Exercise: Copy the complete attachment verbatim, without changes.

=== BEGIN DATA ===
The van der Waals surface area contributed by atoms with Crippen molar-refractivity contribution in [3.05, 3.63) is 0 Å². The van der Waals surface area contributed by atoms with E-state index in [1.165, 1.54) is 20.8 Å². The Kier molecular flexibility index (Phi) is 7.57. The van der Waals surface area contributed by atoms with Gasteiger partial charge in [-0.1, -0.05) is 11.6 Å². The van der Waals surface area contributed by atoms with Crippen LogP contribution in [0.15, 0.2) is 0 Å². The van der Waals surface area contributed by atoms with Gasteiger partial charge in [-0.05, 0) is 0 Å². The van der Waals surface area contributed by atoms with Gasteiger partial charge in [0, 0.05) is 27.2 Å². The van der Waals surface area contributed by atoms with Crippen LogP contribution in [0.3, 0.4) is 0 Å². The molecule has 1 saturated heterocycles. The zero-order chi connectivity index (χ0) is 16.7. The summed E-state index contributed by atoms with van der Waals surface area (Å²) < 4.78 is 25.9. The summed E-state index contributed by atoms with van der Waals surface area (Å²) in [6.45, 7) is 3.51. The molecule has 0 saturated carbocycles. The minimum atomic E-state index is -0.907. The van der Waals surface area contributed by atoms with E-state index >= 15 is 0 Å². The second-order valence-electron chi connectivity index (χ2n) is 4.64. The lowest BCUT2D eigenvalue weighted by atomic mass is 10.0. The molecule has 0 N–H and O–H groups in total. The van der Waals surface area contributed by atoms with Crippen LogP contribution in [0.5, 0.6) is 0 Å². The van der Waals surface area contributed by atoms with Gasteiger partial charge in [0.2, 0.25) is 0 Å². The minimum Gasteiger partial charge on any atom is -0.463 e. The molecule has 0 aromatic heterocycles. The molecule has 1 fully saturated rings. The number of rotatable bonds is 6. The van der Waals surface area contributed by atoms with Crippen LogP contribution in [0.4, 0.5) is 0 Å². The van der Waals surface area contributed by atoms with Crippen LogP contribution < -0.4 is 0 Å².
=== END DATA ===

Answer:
The van der Waals surface area contributed by atoms with Crippen molar-refractivity contribution in [3.05, 3.63) is 0 Å². The van der Waals surface area contributed by atoms with E-state index in [1.165, 1.54) is 20.8 Å². The Kier molecular flexibility index (Phi) is 7.57. The van der Waals surface area contributed by atoms with Gasteiger partial charge in [-0.1, -0.05) is 11.6 Å². The van der Waals surface area contributed by atoms with Crippen LogP contribution in [0.15, 0.2) is 0 Å². The van der Waals surface area contributed by atoms with Gasteiger partial charge in [-0.05, 0) is 0 Å². The van der Waals surface area contributed by atoms with Gasteiger partial charge in [0, 0.05) is 27.2 Å². The van der Waals surface area contributed by atoms with Crippen LogP contribution in [0.3, 0.4) is 0 Å². The molecule has 1 saturated heterocycles. The zero-order chi connectivity index (χ0) is 16.7. The summed E-state index contributed by atoms with van der Waals surface area (Å²) < 4.78 is 25.9. The summed E-state index contributed by atoms with van der Waals surface area (Å²) in [6.45, 7) is 3.51. The molecule has 0 saturated carbocycles. The minimum atomic E-state index is -0.907. The van der Waals surface area contributed by atoms with E-state index >= 15 is 0 Å². The second-order valence-electron chi connectivity index (χ2n) is 4.64. The lowest BCUT2D eigenvalue weighted by atomic mass is 10.0. The molecule has 0 N–H and O–H groups in total. The van der Waals surface area contributed by atoms with Crippen LogP contribution in [0.5, 0.6) is 0 Å². The van der Waals surface area contributed by atoms with Gasteiger partial charge in [0.2, 0.25) is 0 Å². The minimum Gasteiger partial charge on any atom is -0.463 e. The molecule has 0 aromatic heterocycles. The molecule has 1 fully saturated rings. The number of rotatable bonds is 6. The van der Waals surface area contributed by atoms with Crippen LogP contribution in [0.4, 0.5) is 0 Å². The van der Waals surface area contributed by atoms with Crippen LogP contribution < -0.4 is 0 Å².